And then the second is recognizing that suffering is always a request for your full presence, your compassionate presence. So in what way is the part of me that’s like “I can’t believe they did this to me. I can’t believe they said this to me…” or just whatever that resentment is – what is that asking for? How is that asking for compassion, understanding, respect? Like what is it?

And when you can understand what that part of you is asking for… So let’s say it’s that part of me that just keeps going on a loop that’s resentful – what it wants is respect and understanding and care. That’s how it would rather be treated.

And then all you need to do is just say to yourself “yeah, that’s how I wish you were treated too.”

But there’s a really interesting kind of paradox that happens there. So in Buddhist psychology, there are two practices that kind of seem like they’re in conflict. One is the practice that we might call “loving-kindness meditation.” loving-kindness meditation are things where you might repeat the phrases over and over “may you be happy. May you be safe. May you be healthy.”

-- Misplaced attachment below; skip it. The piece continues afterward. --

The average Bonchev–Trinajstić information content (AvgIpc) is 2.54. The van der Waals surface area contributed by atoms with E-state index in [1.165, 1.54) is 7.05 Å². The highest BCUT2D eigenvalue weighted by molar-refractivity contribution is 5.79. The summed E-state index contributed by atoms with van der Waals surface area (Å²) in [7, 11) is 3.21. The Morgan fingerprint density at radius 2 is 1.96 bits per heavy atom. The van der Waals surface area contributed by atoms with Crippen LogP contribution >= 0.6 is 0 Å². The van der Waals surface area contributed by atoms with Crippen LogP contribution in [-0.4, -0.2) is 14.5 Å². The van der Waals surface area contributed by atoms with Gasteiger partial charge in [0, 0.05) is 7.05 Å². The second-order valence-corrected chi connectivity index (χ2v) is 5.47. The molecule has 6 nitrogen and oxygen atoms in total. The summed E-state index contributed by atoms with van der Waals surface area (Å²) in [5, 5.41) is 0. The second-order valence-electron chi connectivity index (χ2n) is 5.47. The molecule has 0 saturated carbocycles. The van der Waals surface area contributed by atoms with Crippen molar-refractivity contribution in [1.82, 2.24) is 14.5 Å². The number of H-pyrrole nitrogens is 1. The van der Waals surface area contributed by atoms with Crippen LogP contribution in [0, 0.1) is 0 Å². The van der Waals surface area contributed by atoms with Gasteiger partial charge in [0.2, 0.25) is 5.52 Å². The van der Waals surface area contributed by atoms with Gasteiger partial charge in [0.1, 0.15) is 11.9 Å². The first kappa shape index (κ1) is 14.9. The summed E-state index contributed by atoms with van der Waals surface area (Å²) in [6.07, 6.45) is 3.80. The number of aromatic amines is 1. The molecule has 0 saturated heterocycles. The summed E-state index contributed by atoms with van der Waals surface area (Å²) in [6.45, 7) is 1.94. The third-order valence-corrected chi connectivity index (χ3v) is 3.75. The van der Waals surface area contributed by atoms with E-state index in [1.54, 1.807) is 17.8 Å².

And that’s kind of like this well-wishing. And that strengthens a certain quality of heart.

Conversely there’s another core practice in Buddhist psychology that’s called the five remembrances. Those five remembrances are “I am of the nature to grow old. There’s no way to escape going old. I am of the nature to have ill health. There is no way to escape having ill health. I am of the nature to die. There’s no way to escape death. Everything that I love is of the nature to change. And there’s no way to escape being separated from it.” when you put those two things together it becomes a really – for me – an amazingly transformative practice.

Because we see that they’re not actually in conflict. So, for example, it’s “you’re of the nature to have ill health and there’s no way to escape that.” and yet “may you be healthy.” “You are of the nature to die.” and yet “may you be safe.”